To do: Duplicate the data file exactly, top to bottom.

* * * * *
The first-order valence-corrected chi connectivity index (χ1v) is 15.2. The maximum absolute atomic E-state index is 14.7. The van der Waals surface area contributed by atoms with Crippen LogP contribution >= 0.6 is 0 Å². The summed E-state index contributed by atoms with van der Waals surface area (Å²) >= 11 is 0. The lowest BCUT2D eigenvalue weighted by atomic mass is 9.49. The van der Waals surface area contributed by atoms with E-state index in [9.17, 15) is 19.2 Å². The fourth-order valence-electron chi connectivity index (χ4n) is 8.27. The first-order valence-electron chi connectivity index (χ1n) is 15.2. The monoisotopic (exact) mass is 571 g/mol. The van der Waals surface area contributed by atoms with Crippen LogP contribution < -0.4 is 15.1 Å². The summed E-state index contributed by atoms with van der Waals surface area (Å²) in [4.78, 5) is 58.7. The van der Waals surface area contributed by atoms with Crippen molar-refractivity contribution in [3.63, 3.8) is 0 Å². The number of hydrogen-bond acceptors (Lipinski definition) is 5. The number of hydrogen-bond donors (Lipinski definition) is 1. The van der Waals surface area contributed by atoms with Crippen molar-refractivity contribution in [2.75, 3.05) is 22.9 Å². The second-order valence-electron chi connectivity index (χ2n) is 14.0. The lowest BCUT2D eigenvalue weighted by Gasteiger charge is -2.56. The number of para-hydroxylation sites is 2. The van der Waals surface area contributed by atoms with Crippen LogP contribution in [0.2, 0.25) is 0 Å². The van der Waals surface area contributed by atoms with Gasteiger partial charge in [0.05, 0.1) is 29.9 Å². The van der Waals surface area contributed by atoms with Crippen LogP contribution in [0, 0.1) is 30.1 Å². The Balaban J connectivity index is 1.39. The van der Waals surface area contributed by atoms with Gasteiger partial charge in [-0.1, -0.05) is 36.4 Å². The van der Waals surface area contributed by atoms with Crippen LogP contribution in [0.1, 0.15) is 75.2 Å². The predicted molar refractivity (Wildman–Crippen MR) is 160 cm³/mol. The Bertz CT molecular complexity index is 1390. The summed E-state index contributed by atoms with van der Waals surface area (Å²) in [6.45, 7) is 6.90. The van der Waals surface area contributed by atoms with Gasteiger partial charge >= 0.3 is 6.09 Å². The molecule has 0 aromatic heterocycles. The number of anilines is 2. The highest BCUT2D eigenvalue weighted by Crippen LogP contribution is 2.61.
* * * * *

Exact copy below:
The first-order valence-corrected chi connectivity index (χ1v) is 15.2. The maximum absolute atomic E-state index is 14.7. The van der Waals surface area contributed by atoms with Crippen LogP contribution >= 0.6 is 0 Å². The summed E-state index contributed by atoms with van der Waals surface area (Å²) >= 11 is 0. The lowest BCUT2D eigenvalue weighted by atomic mass is 9.49. The van der Waals surface area contributed by atoms with E-state index in [9.17, 15) is 19.2 Å². The fourth-order valence-electron chi connectivity index (χ4n) is 8.27. The first-order valence-electron chi connectivity index (χ1n) is 15.2. The monoisotopic (exact) mass is 571 g/mol. The van der Waals surface area contributed by atoms with Crippen LogP contribution < -0.4 is 15.1 Å². The summed E-state index contributed by atoms with van der Waals surface area (Å²) in [4.78, 5) is 58.7. The van der Waals surface area contributed by atoms with Crippen molar-refractivity contribution in [3.63, 3.8) is 0 Å². The number of hydrogen-bond acceptors (Lipinski definition) is 5. The number of hydrogen-bond donors (Lipinski definition) is 1. The van der Waals surface area contributed by atoms with Crippen molar-refractivity contribution in [2.75, 3.05) is 22.9 Å². The second-order valence-electron chi connectivity index (χ2n) is 14.0. The lowest BCUT2D eigenvalue weighted by Gasteiger charge is -2.56. The number of para-hydroxylation sites is 2. The van der Waals surface area contributed by atoms with Crippen LogP contribution in [0.2, 0.25) is 0 Å². The van der Waals surface area contributed by atoms with Gasteiger partial charge in [0.05, 0.1) is 29.9 Å². The van der Waals surface area contributed by atoms with Crippen LogP contribution in [0, 0.1) is 30.1 Å². The Balaban J connectivity index is 1.39. The van der Waals surface area contributed by atoms with Gasteiger partial charge in [-0.1, -0.05) is 36.4 Å². The van der Waals surface area contributed by atoms with Crippen LogP contribution in [0.1, 0.15) is 75.2 Å². The predicted molar refractivity (Wildman–Crippen MR) is 160 cm³/mol. The Bertz CT molecular complexity index is 1390. The summed E-state index contributed by atoms with van der Waals surface area (Å²) in [6.45, 7) is 6.90. The van der Waals surface area contributed by atoms with Gasteiger partial charge >= 0.3 is 6.09 Å². The molecule has 0 aromatic heterocycles. The number of anilines is 2. The highest BCUT2D eigenvalue weighted by Crippen LogP contribution is 2.61.